dutch version

Text for a Donemus brochure, June 1994

Guus Janssen: the construction of ramshackleness

On the left a pile of black, on the right a pile of white sticks. It takes a while before you begin to realize just what is depicted in the illustration of the Guus Janssen tast toe (Guus Janssen takes hold) LP. Black, white, elongate; not merely sticks...

Yes, of course. The keys of a piano.

The illustration offers a perfect metaphor for Janssen's music. Something taken apart, then reconstructed in a new way, the basic premise at the centre of the vast majority of Janssen's work.

Innocence goes hand in hand with sophistication. He does not rebel against traditions but always approaches them via a detour. The order in his music always takes an unexpected form, and is so painstakingly prepared that listener is caught unawares and often inwardly amused. This talent alone, the gift to be humorous with tones, makes Janssen's work unique in contemporary composition. But there are even more reasons for labelling him as the Dutch Haydn.

Janssen is one of the few musicians active in both improvised and composed music. Yet his compositions are anything but notated improvisations, and his improvisations, however impromptu, are remarkably concentrated and bear witness to sense of form.

His recycling of 'worn out' chords, ragged progressions of tones, and his predilection for tinkering with the instruments could be labelled deconstructivism, were it not that such a pretentious term would ill-suit the playfulness of his music. Moreover, this deconstruction is just the very beginning. The constructive element that follows it is every bit as important, if not the most important of all.

The string quartet Streepjes (Streaks), composed in 1981, is perhaps one of Janssen's most characteristic works. The piece is mostly made up of natural flageolette tones, but by tuning one string of each of the four instruments differently, the composer has all twelve tones of the octave (within a certain range) at his disposal. So doing, Janssen remoulds the quartet to a single flageolette instrument that can hardly do more than play a single-voiced line: note by note, the four players put the melody together.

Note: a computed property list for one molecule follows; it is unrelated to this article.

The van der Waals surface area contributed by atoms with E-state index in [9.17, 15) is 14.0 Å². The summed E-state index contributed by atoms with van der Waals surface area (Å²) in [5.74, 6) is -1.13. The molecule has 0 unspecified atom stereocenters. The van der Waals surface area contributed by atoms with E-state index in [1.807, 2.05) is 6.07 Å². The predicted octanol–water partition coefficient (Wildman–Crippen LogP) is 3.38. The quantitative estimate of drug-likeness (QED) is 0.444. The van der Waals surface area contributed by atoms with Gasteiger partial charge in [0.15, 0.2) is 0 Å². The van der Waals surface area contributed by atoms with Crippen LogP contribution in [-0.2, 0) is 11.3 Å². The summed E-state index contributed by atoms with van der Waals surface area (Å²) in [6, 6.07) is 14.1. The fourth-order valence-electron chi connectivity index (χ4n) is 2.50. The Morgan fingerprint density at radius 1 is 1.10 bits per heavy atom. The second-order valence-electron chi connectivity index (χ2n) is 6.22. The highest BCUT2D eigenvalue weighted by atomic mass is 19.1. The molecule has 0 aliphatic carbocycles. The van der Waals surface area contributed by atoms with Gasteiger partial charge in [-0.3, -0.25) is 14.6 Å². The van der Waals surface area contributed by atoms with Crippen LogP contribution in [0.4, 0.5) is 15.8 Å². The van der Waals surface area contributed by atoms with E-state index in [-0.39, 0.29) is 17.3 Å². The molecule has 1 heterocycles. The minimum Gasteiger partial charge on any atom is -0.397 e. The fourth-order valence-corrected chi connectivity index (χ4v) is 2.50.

As ponderous and laborious as this method may seem, so elegant and spiritual is the music that Janssen gains from it. The brittle butterfly flights of Streepjes are like the most dexterously played glass harmonica. Shutters open from time to time in this texture, whose tonal threads sometimes rise to the surface of the predominantly chromatic language, letting out the sound of chords played 'normally', complete with classical-string-quartet vibrato. The rough-sounding passages of Streepjes (like the unruly wriggling from chord to chord in the midmost section) are carefully designed and are an important component of the musical narrative.

Streepjes is unusual music, but this is only partially caused by the built-in handicap. Janssen's tinkering away with the instruments is no more than a means to an end. He comes up with comparable results in other compositions, using normal instruments. The point of departure in Ut re mi sol la, for eleven instruments, is a pentatonic scale – let's say the black keys of the piano – which, to begin with, is torn asunder by all of its degrees being taken an octave too large. As the music progresses, the scale first begins a peregrination and then some of these wandering scales are superimposed over one another. A mostly single-voiced line results, with each player contributing his tones – like in Streepjes - and where branches of the five beginning tones form chromatic and even 'atonal' patterns. But the music is much less streamlined here than in Streepjes. The rhythm jerks and totters along, and each additional tone must at first be conjured by a glissando.